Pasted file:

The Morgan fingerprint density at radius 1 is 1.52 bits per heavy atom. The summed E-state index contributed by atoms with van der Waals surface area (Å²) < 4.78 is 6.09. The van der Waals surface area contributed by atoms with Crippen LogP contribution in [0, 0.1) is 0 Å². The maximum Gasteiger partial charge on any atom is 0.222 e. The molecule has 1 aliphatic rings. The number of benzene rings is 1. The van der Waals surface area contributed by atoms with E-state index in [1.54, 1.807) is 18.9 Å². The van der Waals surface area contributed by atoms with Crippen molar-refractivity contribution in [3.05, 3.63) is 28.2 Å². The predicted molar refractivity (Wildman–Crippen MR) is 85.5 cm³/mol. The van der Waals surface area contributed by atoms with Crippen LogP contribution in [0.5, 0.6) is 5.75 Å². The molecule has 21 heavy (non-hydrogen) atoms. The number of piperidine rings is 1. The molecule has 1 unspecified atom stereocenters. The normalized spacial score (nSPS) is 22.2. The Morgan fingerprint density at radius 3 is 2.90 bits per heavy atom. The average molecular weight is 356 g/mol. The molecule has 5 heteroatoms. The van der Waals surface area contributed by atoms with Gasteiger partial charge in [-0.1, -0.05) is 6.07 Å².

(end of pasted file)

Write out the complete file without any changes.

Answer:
The Morgan fingerprint density at radius 1 is 1.52 bits per heavy atom. The summed E-state index contributed by atoms with van der Waals surface area (Å²) < 4.78 is 6.09. The van der Waals surface area contributed by atoms with Crippen LogP contribution in [0, 0.1) is 0 Å². The maximum Gasteiger partial charge on any atom is 0.222 e. The molecule has 1 aliphatic rings. The number of benzene rings is 1. The van der Waals surface area contributed by atoms with E-state index in [1.54, 1.807) is 18.9 Å². The van der Waals surface area contributed by atoms with Crippen molar-refractivity contribution in [3.05, 3.63) is 28.2 Å². The predicted molar refractivity (Wildman–Crippen MR) is 85.5 cm³/mol. The van der Waals surface area contributed by atoms with Crippen LogP contribution in [0.5, 0.6) is 5.75 Å². The molecule has 21 heavy (non-hydrogen) atoms. The number of piperidine rings is 1. The molecule has 1 unspecified atom stereocenters. The normalized spacial score (nSPS) is 22.2. The Morgan fingerprint density at radius 3 is 2.90 bits per heavy atom. The average molecular weight is 356 g/mol. The molecule has 5 heteroatoms. The van der Waals surface area contributed by atoms with Gasteiger partial charge in [-0.1, -0.05) is 6.07 Å².